At my high school we were called "eggheads" (by the faculty) and subjugated by deliberately putting us in situations that were boring and humiliating. My favorite was the policy of always pairing an egghead with the dumbest kid in the class for group projects. One time my forced study partner was arrested (for assault and arson no less) and could not come to class. When I asked for a new partner I was told that it was my responsibility to make up for it, that I should be learning some sort of lesson from this and that perhaps if I had forced this mentally unstable gorilla of a human being to do his work, he would have been too busy to get arrested. They took pleasure in punishing the eggheads for being different.
I wound up barely completing high school after being suspended for nearly an entire school year. I was so disillusioned by the years of anti-intellectualism that I didn't even want to go to college, but I wound up going to my state school just to be around my friends. Wow, what a difference. Suddenly I was rewarded for all the things that I had been punished for. Years later, at a fancy ivy league university, I met all the other "smart" people that floated to the top and was amazed by how seemingly marginal they were intellectually. The one thing they all had in common was that they went to private/magnet schools and had educated parents. They were nurtured and encouraged and motivated to go to good colleges.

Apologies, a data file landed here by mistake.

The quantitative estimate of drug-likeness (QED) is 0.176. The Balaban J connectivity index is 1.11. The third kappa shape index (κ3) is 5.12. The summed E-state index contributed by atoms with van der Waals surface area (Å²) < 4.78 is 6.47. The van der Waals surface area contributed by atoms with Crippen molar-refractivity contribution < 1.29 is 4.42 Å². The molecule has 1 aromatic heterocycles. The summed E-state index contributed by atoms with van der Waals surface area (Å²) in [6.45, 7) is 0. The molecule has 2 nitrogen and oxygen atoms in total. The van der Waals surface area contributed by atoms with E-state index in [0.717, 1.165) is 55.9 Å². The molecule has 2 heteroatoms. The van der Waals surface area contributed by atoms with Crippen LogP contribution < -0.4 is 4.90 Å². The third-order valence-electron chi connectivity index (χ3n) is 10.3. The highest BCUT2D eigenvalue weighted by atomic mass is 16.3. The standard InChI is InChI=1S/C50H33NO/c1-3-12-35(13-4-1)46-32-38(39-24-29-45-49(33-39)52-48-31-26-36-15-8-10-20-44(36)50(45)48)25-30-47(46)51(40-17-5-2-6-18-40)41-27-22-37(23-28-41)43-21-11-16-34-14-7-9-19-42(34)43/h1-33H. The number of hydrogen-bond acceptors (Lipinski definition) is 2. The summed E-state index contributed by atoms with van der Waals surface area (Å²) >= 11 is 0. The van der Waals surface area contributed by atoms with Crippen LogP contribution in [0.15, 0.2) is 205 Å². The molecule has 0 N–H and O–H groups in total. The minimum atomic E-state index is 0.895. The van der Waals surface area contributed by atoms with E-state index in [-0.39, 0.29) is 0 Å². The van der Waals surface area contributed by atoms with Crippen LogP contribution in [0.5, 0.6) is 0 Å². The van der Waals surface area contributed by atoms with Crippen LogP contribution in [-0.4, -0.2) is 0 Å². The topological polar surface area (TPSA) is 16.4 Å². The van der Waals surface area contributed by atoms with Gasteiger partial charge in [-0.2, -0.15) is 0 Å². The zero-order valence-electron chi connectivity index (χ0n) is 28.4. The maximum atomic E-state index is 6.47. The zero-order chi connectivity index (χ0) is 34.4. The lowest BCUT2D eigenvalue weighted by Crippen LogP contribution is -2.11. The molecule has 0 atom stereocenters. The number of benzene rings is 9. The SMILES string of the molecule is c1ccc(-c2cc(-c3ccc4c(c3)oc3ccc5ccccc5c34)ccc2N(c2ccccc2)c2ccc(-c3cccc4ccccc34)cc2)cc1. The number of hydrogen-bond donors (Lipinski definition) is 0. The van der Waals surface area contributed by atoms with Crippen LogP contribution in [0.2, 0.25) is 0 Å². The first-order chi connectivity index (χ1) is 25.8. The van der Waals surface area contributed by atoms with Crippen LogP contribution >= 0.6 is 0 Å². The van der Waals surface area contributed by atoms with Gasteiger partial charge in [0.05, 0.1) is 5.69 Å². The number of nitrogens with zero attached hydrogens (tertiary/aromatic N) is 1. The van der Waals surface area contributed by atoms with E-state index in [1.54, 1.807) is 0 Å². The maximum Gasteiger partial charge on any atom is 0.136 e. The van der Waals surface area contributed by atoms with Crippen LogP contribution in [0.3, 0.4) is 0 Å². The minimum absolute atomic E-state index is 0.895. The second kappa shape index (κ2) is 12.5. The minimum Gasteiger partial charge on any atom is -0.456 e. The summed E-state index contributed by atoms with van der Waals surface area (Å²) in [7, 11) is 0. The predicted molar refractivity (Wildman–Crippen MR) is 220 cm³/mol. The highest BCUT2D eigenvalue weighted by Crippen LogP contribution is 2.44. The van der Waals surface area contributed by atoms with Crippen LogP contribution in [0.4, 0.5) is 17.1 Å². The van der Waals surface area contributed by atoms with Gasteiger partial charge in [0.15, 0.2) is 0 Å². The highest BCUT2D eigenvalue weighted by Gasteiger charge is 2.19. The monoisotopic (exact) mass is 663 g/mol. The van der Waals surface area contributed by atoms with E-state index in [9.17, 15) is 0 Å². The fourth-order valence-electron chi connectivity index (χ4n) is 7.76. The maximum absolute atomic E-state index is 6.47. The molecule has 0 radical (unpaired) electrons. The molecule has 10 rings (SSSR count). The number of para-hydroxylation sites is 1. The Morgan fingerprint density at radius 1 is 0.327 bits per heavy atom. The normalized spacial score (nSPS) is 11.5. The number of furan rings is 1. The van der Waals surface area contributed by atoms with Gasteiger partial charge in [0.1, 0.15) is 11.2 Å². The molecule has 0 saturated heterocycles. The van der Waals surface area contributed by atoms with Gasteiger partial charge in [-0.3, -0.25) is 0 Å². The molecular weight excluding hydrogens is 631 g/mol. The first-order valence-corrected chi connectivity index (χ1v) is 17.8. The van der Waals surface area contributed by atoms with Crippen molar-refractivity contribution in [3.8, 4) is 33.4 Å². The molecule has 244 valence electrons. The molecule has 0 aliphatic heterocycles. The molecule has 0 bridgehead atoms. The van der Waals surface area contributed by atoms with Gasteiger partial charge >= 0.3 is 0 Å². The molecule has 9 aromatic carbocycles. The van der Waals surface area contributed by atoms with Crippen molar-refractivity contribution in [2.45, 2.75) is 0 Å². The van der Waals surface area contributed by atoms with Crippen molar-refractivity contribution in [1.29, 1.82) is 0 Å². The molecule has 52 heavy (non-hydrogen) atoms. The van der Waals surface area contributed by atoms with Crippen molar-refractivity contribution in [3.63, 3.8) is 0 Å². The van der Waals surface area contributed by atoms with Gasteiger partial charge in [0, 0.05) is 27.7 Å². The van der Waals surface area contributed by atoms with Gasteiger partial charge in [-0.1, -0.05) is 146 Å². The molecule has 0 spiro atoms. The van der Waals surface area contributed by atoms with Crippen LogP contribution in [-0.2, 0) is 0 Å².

To this day I am fascinated at how far behind I am and how hard I have to work to make up for those early years. I never learned how to use my brain and apply myself so I wound up a collection of random knowledge that I picked up outside of school rather than the focused and trained--though arguably less naturally talented--minds that wind up doing all the things that we normally think smart people should do (i.e., scientist, engineer, fancy pants professor).